They howled for me at just the right time. I’ve been an evangelist for Brooklyn-Boston postpunk group the Beatings for several years now, as the band that distilled the anger and displacement I felt during the worst of the Bush years. Revisiting their mid-2000s discs this week the enthusiasm is unabated — but so are the wars, so is the suctioning of wealth from lowest to high, so is the whittling of constitutional freedoms. The scar’s still hot and raw, demanding a scratch.
Gerry Conway, writer: “We were just winging it, sort of like jazz riffing. And if you can think of the idiocy of trying to manage a jazz set, that’s kind of the idiocy, in my view, of trying to manage comics. Because comics, at their best, should be a jazz set.”
This was probably my favorite view of Seattle’s Emerald City Comicon 2013: Gerry Conway, who made the comics of my youth, in a concise and on-point interview with comics writer and journalist Blair Butler. The savvy interviewer and a series of esteemed creators carried on one-on-one talks (many archived for webstream) that got to the heart of their work and their business. Conway told his fair share of stories out of school, and critiqued the industry from his current outsider’s perspective. (“He’s got that Law & Order money,” one comics journalist told me in the hall, “so he can let fly.”)
There’s a moment in Terence Fisher’s The Curse of Frankenstein (1957) that seizes the eye. The film holds many small wonders of composition, but this one hides just beyond the shoulder of the actor holding the frame, and it suggests deep implications about the path Baron Victor Frankenstein (Peter Cushing) pursues in his creation of life out of death.
This essay is a section of a book-length work in progress concerning the film, in which Frankenstein crafts his Creature with the reluctant help of his longtime tutor and friend Paul Krempe (Robert Urquhart), out of sight of his devoted but neglected fiancée Elizabeth (Hazel Court). “We’ve only just started — just opened the door,” Victor tells Paul at one point, urging their work on. “Now’s the time to go through that door, and find what lies beyond it.”
The scene in question begins about 34 minutes into the film, after Victor has horrified Paul by hinting at his plans to acquire a wise, experienced brain for his creation. Continue reading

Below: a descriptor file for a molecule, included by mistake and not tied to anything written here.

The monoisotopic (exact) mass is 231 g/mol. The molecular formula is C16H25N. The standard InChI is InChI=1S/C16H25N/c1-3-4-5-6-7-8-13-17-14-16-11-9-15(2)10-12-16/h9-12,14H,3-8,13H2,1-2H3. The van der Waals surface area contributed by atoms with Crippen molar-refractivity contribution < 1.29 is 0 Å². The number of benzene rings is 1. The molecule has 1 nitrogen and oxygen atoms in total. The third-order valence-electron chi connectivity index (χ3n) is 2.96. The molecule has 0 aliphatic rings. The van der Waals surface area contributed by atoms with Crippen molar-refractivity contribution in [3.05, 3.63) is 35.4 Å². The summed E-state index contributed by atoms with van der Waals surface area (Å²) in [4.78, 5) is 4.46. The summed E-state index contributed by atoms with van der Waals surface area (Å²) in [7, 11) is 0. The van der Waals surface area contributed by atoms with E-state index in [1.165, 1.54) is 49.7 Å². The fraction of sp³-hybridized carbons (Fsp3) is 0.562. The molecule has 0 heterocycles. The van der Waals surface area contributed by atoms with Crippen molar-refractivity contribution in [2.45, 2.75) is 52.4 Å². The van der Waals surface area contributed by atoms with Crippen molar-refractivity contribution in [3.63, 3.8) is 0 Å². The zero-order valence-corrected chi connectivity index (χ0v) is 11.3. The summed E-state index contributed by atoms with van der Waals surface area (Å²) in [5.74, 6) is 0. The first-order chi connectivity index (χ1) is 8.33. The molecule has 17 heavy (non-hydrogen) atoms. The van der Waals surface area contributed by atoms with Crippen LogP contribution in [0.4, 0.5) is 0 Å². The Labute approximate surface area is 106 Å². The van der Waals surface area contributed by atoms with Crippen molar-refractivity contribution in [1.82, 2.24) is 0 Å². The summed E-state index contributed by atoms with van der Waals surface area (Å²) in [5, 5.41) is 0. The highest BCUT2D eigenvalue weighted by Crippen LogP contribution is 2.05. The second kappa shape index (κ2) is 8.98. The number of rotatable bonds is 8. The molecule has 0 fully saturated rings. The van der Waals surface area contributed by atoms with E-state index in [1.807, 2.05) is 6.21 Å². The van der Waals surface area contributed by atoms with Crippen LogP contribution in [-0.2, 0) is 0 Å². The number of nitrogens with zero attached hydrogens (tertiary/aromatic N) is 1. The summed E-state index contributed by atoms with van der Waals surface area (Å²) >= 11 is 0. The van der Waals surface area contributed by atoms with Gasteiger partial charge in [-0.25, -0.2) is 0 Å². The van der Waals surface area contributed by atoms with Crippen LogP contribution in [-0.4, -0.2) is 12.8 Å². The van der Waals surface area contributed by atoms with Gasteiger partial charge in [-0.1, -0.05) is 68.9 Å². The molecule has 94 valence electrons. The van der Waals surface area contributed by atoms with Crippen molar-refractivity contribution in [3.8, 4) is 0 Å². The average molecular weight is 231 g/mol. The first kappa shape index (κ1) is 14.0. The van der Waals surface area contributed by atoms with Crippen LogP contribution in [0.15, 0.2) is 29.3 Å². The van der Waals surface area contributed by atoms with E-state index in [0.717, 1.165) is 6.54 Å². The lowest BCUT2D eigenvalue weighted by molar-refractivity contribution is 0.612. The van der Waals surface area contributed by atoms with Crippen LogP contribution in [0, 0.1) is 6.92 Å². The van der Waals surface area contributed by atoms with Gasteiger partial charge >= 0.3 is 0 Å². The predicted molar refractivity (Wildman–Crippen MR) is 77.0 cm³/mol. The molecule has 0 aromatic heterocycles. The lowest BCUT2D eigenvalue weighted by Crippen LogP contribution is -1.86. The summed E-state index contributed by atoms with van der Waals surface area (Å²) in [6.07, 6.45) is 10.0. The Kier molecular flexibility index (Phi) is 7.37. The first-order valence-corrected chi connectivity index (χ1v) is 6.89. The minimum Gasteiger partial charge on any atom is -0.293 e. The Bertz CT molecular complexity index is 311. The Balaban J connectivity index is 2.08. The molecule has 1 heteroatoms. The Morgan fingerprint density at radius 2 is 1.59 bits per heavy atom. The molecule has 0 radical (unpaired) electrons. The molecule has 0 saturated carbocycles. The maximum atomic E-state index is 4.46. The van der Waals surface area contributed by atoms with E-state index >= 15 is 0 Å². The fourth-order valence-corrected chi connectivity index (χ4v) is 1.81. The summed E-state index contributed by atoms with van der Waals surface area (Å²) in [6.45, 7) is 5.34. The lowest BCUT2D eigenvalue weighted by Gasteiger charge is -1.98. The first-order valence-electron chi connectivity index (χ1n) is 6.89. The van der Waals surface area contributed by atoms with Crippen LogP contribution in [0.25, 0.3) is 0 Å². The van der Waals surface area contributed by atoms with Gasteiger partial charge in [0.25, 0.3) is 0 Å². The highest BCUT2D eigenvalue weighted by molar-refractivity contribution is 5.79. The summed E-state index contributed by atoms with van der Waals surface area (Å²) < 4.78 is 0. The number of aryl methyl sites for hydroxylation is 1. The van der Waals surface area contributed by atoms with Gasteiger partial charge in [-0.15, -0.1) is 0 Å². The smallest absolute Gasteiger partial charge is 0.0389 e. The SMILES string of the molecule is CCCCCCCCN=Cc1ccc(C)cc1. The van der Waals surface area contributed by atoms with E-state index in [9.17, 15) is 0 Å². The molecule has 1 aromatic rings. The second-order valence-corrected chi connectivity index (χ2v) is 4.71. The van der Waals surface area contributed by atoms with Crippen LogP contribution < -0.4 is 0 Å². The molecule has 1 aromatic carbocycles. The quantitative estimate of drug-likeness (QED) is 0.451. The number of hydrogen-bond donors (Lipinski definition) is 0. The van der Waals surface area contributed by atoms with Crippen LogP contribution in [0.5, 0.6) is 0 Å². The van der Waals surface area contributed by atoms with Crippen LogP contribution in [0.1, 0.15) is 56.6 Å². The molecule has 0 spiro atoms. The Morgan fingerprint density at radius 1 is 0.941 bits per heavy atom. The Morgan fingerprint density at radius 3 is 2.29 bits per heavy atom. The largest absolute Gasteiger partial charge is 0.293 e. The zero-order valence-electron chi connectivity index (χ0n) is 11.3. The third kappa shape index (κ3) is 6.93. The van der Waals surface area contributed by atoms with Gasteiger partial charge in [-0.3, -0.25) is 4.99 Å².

Somebody’s gotta keep these projects classy. DC Universe, the animated arm of the DC Comics empire, has carved out a niche by mining and exploiting classic comics storylines for direct-to-video product. How they manage that material is up for debate, but unquestionably, one of the biggest talents in their stable is composer Christopher Drake. Continue reading
After it was first sighted last month by a fishing boat floating along the Western Washington State coast, eventually washing up on the Olympic National Park, it was confirmed that the 19-meter long dock was one of four that used to be lodged in the fishing port of Misawa in Aomori Prefecture that were ripped off by the March 11, 2011 tsunami. … It will be remembered that in June 2012, a first dock already turned up on one of the beaches on the Oregon coast. This one was even larger at 21 meters long, and was identified to have come from Misawa via a metal plaque plastered to it. — The Japan Daily Press
Gareth Mallory (Ralph Fiennes) represents a new element in the rebooted universe where Daniel Craig holds the James Bond role. Previously, this Bond has answered truculently to the stentorian MI6 director addressed only by the letter M (Dame Judi Dench). The appearance of Mallory, a British hero of the Troubles who’s as willing as Bond to leap into the line of fire, helps destabilize this relationship, endows Bond with a new mentor, and, by the conclusion of Skyfall (2012), reboots the reboot.
Too bad Mallory’s actually a backstabbing architect of murder in the name of democracy.
Lodged here mostly just because I want to post it: A 1994 edition of BBC’s Arena program, narrated by San Francisco comic and performer Greg Proops. With Terry Gilliam, Thomas M. Disch, Brian Aldiss, Elvis Costello, and an intimidating video camera.